Posts Tagged ‘skills’

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Teaching Students to Use Wikipedia Wisely

posted: 7.7.09 by Traci Gardner

Like it or not, Wikipedia now shapes how many of us learn about the events that happen in the world today. Perhaps you have never turned to Wikipedia to find out more once you’ve heard something in the news, but many people in the world do.

How do we know? Wikipedia set a new traffic record on June 25th as thousands of people rushed to the site to learn more about the death of pop star Michael Jackson. What bothers some teachers isn’t that students may look up information online, but that students need to evaluate the information they find carefully to determine if it’s valuable.

On a collaboratively produced site like Wikipedia, any number of people may be updating and changing the information that is posted. On the day Michael Jackson died, for instance, hundreds of editors were updating the related Wikipedia entries.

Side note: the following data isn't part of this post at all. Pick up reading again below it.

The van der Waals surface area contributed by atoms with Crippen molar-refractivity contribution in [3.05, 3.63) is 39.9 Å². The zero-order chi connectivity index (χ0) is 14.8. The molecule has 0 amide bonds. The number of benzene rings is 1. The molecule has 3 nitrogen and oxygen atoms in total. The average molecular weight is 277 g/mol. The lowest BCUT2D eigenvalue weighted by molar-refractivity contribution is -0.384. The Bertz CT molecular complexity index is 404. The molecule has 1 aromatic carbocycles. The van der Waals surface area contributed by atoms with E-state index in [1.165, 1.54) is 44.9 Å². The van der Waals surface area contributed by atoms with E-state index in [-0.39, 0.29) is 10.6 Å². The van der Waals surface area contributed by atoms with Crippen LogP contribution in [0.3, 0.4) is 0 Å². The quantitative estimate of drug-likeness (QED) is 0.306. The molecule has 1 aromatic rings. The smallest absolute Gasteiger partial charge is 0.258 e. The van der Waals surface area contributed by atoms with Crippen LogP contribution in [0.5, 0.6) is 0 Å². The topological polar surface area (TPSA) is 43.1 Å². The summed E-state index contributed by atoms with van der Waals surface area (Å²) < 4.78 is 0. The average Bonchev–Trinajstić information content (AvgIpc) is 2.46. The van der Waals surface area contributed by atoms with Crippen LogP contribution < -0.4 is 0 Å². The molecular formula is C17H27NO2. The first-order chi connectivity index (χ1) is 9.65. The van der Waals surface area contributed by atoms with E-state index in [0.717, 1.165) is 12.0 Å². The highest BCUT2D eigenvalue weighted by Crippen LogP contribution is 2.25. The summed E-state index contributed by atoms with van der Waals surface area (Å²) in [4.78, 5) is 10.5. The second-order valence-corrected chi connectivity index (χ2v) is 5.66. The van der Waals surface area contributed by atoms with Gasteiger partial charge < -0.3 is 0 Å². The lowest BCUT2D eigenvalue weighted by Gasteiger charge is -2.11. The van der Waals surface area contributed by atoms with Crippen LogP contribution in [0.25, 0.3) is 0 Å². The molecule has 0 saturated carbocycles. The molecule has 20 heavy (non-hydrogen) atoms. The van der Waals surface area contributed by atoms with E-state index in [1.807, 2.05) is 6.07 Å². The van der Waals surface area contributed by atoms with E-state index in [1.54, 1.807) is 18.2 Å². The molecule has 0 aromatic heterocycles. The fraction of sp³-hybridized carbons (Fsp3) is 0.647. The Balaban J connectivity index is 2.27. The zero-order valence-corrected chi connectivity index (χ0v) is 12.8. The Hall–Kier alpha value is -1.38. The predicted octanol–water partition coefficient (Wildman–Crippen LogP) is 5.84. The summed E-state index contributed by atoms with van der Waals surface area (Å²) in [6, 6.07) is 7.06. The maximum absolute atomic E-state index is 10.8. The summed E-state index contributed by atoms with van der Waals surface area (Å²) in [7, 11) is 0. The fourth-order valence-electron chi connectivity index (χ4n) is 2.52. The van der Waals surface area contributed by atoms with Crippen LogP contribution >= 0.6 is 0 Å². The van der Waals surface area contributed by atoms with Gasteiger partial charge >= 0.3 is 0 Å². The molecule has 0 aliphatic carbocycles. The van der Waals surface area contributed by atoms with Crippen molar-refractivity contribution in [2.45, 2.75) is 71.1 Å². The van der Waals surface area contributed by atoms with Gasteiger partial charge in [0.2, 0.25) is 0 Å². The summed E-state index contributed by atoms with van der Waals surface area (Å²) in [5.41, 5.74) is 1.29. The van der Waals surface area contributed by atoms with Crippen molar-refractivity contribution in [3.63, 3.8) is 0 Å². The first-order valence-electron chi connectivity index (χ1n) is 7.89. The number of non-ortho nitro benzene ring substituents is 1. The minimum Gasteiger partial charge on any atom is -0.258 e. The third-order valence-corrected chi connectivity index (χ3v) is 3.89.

Wikipedia entries can change frequently, and sometimes those changes are more subjective than objective. It’s useful to talk with students about the different perspectives that make up each Wikipedia entry.

Once students understand the range of information that can be included in a Wikipedia entry, they need to develop the skills to determine how accurate and relevant the entry is. I share these suggestions to help them decide:

  1. Look for images and notes on Wikipedia that indicate special details about the entry—and read them for tips on which information in the entry may change soon. For example, this note appears at the top of the Wikipedia entry on the Funeral of Michael Jackson this week: